About The Industry

British horseracing is the UK's second largest spectator sport, after football. There are 60 racecourses in Great Britain and racing takes place all year round, as a result of this over 85,000 people are either in direct, indirect or associated employment of British Racing. Find out more About the Industry below.

About the industry

British Horseracing is a nationwide sport, with 60 racecourses spread across Great Britain. The sport is also a major employer, providing full time work for over 17,000 people. The horseracing industry offers a variety of job roles, from practical roles working with horses, to more academic roles such as management positions at racecourses. To find out more about the various careers in horseracing visit the A-Z Careers page.

Community engagement

Racing Together is British racing’s community engagement activity. It was formed to coordinate, support, represent and measure the varied work that takes place across the industry and that involves a range of charitable and commercial organisations. Racing Together’s vision is for the sport to be known as a ‘force for good’ by helping the communities in which it operates.

Equine Welfare

British Horseracing employs over 6,500 people to provide constant care and attention to the 14,000 horses in training. Since the year 2000, British Racing has invested £32 million in veterinary research and education as well as running a dedicated campaign, The Horse Comes First, to raise awareness of the high levels of equine welfare in the sport, find out more about the campaign below.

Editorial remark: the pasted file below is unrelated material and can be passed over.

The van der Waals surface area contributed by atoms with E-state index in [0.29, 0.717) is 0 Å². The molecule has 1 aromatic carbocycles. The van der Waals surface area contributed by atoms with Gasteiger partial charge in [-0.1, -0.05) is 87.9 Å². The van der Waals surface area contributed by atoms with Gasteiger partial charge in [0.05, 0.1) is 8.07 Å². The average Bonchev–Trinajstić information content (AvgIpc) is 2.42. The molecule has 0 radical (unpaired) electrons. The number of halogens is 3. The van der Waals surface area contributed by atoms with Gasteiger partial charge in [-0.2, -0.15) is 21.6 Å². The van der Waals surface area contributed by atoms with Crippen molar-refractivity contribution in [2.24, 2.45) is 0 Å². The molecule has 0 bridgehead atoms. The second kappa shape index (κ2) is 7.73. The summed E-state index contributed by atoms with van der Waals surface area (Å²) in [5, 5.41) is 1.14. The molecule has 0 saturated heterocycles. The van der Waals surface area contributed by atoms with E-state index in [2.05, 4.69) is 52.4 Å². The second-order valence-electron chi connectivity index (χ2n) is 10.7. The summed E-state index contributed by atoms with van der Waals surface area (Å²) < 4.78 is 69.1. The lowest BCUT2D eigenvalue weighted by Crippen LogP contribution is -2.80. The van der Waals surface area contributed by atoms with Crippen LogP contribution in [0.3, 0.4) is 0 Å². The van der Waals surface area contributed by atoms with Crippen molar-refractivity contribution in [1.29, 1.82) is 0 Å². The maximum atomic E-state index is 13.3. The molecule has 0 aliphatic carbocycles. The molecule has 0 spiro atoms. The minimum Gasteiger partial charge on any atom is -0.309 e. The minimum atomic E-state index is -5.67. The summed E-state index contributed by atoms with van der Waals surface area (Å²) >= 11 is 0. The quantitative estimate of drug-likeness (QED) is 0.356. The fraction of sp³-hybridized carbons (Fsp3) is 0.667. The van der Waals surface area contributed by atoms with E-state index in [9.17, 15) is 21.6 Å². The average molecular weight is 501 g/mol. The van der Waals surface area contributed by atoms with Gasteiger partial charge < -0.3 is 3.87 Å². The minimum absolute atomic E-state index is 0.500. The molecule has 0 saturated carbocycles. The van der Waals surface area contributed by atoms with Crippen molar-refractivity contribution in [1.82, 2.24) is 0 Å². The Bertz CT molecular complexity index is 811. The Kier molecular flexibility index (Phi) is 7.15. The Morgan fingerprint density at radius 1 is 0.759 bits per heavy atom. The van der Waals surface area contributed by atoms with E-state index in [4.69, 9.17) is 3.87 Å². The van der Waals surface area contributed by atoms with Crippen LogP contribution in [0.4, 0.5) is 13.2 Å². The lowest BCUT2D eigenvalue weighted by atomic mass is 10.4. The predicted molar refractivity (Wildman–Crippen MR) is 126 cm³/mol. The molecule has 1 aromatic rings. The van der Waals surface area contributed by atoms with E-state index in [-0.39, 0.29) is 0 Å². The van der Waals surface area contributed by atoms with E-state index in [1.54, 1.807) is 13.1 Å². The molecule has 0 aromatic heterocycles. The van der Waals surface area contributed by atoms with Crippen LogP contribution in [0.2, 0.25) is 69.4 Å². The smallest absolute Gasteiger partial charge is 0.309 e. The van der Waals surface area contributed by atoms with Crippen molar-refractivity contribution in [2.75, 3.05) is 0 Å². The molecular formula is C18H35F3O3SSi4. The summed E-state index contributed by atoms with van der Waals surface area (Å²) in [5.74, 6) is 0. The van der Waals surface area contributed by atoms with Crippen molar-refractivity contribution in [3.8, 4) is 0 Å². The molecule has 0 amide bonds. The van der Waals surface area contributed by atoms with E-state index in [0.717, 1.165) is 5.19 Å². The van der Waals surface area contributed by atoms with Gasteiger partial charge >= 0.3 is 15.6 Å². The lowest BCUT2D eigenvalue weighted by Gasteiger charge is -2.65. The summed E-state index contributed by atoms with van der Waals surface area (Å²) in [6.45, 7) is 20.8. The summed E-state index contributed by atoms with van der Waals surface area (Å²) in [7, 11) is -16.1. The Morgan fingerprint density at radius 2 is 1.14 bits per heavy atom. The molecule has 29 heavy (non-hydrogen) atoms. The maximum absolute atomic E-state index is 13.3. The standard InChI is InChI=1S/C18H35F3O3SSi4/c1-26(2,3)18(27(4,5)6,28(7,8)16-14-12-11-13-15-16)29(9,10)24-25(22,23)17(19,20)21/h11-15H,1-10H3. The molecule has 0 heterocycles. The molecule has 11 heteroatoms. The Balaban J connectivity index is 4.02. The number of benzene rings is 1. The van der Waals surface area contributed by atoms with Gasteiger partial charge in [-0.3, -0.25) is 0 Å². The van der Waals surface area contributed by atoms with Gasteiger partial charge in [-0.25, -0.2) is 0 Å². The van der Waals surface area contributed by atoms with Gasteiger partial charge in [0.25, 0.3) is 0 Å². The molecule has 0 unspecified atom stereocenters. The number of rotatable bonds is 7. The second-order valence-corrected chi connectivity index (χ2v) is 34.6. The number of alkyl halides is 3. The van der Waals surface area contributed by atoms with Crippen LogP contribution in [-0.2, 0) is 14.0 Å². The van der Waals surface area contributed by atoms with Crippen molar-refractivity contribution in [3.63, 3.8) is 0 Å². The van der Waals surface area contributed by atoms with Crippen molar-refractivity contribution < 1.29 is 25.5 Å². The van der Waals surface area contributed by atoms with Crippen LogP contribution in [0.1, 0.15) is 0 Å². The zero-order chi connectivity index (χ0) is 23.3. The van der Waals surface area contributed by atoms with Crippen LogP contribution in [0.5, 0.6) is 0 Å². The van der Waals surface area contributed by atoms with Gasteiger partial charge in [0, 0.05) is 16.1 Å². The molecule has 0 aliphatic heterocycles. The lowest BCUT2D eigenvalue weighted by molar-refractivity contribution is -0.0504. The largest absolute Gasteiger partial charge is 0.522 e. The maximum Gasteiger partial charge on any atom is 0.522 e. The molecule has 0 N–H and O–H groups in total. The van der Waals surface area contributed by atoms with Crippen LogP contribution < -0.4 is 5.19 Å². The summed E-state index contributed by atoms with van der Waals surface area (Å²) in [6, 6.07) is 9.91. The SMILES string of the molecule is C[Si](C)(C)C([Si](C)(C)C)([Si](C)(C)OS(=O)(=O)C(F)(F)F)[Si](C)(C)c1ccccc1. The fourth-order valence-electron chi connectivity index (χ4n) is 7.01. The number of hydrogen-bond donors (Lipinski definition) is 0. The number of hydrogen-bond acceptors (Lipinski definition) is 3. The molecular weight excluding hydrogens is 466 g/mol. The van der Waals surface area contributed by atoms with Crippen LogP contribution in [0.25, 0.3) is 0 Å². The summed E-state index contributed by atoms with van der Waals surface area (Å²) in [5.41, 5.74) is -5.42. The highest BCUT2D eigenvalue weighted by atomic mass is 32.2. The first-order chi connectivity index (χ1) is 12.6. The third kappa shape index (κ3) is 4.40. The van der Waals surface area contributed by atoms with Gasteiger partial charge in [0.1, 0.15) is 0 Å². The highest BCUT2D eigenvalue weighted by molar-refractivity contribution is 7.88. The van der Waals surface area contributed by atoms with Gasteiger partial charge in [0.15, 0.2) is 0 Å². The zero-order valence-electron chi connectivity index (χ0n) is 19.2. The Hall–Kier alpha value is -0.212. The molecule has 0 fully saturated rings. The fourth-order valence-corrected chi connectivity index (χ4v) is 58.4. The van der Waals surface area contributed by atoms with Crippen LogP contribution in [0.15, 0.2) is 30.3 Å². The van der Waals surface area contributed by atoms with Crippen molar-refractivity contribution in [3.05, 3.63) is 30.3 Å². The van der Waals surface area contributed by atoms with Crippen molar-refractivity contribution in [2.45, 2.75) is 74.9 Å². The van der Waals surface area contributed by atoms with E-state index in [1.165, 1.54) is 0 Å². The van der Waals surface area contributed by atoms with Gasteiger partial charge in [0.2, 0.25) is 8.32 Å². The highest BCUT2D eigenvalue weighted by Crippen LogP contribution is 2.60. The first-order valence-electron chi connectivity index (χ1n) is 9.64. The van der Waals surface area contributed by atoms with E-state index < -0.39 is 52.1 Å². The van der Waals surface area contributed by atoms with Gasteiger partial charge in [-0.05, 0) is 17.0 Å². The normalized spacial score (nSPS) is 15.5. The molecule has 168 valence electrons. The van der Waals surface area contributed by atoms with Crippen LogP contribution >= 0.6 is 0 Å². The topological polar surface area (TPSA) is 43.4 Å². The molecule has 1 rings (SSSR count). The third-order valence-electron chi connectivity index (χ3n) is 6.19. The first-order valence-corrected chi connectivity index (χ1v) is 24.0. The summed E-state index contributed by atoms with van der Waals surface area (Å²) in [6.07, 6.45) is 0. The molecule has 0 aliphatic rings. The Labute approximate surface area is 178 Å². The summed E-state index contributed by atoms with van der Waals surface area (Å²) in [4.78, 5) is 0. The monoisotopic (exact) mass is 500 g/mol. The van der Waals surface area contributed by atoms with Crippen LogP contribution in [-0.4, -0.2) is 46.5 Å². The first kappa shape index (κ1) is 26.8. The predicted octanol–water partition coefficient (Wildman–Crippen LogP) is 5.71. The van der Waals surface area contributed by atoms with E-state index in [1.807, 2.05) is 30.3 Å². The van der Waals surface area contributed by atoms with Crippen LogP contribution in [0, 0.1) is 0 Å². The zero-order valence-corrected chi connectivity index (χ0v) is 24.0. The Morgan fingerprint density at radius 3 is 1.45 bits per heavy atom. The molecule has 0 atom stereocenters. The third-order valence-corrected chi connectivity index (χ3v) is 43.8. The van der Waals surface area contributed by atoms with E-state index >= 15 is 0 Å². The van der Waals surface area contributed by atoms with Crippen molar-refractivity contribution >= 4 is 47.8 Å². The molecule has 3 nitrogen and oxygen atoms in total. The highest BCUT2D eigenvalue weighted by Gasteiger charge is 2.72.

Pay, Pensions & prospects

For those in the practical side of the industry working for a Racehorse Trainer they will be protected by many of the agreements that are in place by way of the trainer licensing. The staff union National Association of Racing Staff is key in supporting stable staff in the industry and work closely with the employers National Trainers Federation to agree terms.


Racing Welfare is the Jockey Club's charity. They are an organisation which offer professional guidance and practical help to the stud, stable and support staff whose dedication is vital for the well-being of racing. Their work aims to help people, from recruitment to retirement.

Raising the participant age

Since the start of the 2013/2014 academic year, all young people are now required to continue in education or training until the end of the academic year in which they turn 17 or their 18th birthday. By undertaking a course at one of racing's training providers this government requirement is met. To find out more about this visit the Parents Zone.

About apprenticeships

An apprenticeship gives you hands on experience, a salary and the opportunity to gain qualifications while you work. Employers can benefit from Apprenticeships as much as the young people doing them can. Subject to meeting eligibility criteria, young people can gain government funding for the cost of their Apprenticeship.

Careers Advice & Training Service

The Careers Advice and Training Service (CATS), run by Racing Welfare, is open to anyone who works or has worked in the racing industry. The service offers career coaching for those who wish to develop or progress their career within the wider British horseracing industry.

National Association of Racing Staff

The National Association of Racing Staff (NARS) is the independent certified trade union representing Stable Staff employed by licensed Racehorse Trainers. NARS is committed to improving pay, conditions of service and the overall employment position of Stable Staff.


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